Smoking Study Brings Mixed Reaction
WASHINGTON (AP) - Women smokers may face a higher risk of bladder cancer than men who smoke the same amount, a new study suggests. Some cancer experts, however, are skeptical about the findings.
Scientists have long warned that American smokers are two to three times more likely to get bladder cancer than nonsmokers are.
University of Southern California researchers had begun comparing bladder cancer rates between smokers in different parts of the world when they spotted something unusual: in their study, the American women who smoked seemed at higher risk than men.
``I'll be the first to admit it is counterintuitive,'' said study co-author Ronald Ross, chairman of preventive medicine at the USC/Norris Comprehensive Cancer Center. Overall, bladder cancer strikes far more men than women.
Ross' research team then compared the smoking habits of 1,514 Los Angeles-area bladder cancer patients with 1,514 similar but cancer-free people.
Cigarette smokers were 2.5 times more likely than nonsmokers to have been stricken with bladder cancer, the team reported Tuesday in the Journal of the National Cancer Institute (news - web sites). Risk increased with length of time smoking and number of daily cigarettes; filtered or low-tar cigarettes weren't safer.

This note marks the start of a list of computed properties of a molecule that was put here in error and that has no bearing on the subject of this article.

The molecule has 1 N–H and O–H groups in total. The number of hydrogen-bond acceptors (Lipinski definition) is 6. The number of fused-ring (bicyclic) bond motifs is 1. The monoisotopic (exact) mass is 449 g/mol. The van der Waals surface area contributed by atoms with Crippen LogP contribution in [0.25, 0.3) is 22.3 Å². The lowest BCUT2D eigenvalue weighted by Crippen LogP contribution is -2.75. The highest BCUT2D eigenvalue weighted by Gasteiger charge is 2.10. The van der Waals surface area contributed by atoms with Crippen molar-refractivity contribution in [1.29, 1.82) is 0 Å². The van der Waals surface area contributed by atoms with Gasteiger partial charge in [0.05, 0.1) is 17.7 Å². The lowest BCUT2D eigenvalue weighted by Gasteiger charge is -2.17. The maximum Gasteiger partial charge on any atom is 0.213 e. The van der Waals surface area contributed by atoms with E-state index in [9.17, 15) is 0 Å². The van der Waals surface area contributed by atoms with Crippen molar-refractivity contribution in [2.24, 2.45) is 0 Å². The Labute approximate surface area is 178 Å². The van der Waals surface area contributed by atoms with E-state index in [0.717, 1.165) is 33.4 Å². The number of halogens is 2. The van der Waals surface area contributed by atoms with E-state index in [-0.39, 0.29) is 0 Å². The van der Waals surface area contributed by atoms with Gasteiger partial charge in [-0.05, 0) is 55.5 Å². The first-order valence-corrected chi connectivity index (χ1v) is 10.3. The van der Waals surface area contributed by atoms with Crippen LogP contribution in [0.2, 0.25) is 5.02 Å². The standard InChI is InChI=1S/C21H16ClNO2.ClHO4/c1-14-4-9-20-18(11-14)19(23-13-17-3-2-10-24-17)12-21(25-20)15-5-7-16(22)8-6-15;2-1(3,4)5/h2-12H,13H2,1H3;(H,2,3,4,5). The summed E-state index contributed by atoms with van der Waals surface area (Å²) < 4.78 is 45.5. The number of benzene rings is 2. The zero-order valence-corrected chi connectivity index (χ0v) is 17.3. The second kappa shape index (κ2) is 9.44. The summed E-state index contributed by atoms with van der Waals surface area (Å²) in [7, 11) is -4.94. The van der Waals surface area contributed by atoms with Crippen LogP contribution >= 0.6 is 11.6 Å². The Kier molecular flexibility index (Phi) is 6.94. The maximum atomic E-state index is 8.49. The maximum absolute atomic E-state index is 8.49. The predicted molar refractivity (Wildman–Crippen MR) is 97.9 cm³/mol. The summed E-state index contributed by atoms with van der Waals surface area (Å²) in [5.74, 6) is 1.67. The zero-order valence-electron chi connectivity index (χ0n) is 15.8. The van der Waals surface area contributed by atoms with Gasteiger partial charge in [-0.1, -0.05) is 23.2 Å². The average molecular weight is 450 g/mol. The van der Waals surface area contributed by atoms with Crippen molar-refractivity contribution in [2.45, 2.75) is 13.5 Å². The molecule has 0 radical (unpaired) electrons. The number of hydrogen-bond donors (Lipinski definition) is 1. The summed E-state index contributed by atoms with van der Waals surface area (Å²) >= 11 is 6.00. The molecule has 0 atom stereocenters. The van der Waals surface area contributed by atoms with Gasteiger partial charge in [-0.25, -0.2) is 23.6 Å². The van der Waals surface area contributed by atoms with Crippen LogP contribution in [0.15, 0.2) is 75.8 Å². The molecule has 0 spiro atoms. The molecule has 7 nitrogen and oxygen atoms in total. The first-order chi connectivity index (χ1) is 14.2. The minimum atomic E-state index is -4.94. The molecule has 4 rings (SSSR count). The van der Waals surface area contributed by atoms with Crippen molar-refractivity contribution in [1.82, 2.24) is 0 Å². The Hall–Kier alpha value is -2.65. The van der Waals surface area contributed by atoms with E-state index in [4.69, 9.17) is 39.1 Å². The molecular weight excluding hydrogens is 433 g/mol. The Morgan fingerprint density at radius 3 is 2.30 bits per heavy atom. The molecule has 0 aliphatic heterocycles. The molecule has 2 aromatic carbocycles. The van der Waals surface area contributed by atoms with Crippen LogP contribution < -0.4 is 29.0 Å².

For almost every amount of cigarettes smoked, women's risk was a little higher than men's - a statistically significant increase, Ross said. For the heaviest smokers - 40 cigarettes a day for 40 years - women's risk was twice that of men's.
But Ross wasn't convinced until he analyzed blood tests performed on 1,300 study participants. The bodies of women smokers harbored more metabolites of tobacco-carried chemicals called arylamines, believed to spur smoking-caused bladder cancer, the study found.
``It suggests that women somehow either activate or detoxify these (chemicals) differently than men do,'' Ross said. ``The question for us now is: Why does that occur?''
American Cancer Society epidemiologist Michael Thun urged caution, because in general bladder cancer occurs four times more frequently in men than women.
While smoking isn't bladder cancer's only cause, men's higher disease rate ``makes it implausible that smoking poses a greater risk in women,'' Thun said.
Also, this type of study, known scientifically as a ``case-control,'' can overestimate women's risk, Thun said.
``The main point is how high the risk is for long-term smokers'' regardless of gender, he stressed.
But Ross said other studies suggest women smokers may face a higher risk of lung cancer than male smokers, so gender differences in bladder cancer, too, make sense.
The USC researchers also are investigating smokers in China, who get lung cancer just as readily as American smokers but seem to have a lower bladder cancer risk. Add that quandary to the U.S. gender finding and ``there's really something fundamental about the smoking-bladder cancer relationship that we really don't understand,'' Ross contended.
About 54,300 Americans will be diagnosed with bladder cancer this year, and 12,400 will die, the cancer society estimates. Government statistics show smoking kills over 400,000 Americans a year, from numerous cancers, heart diseases and lung diseases.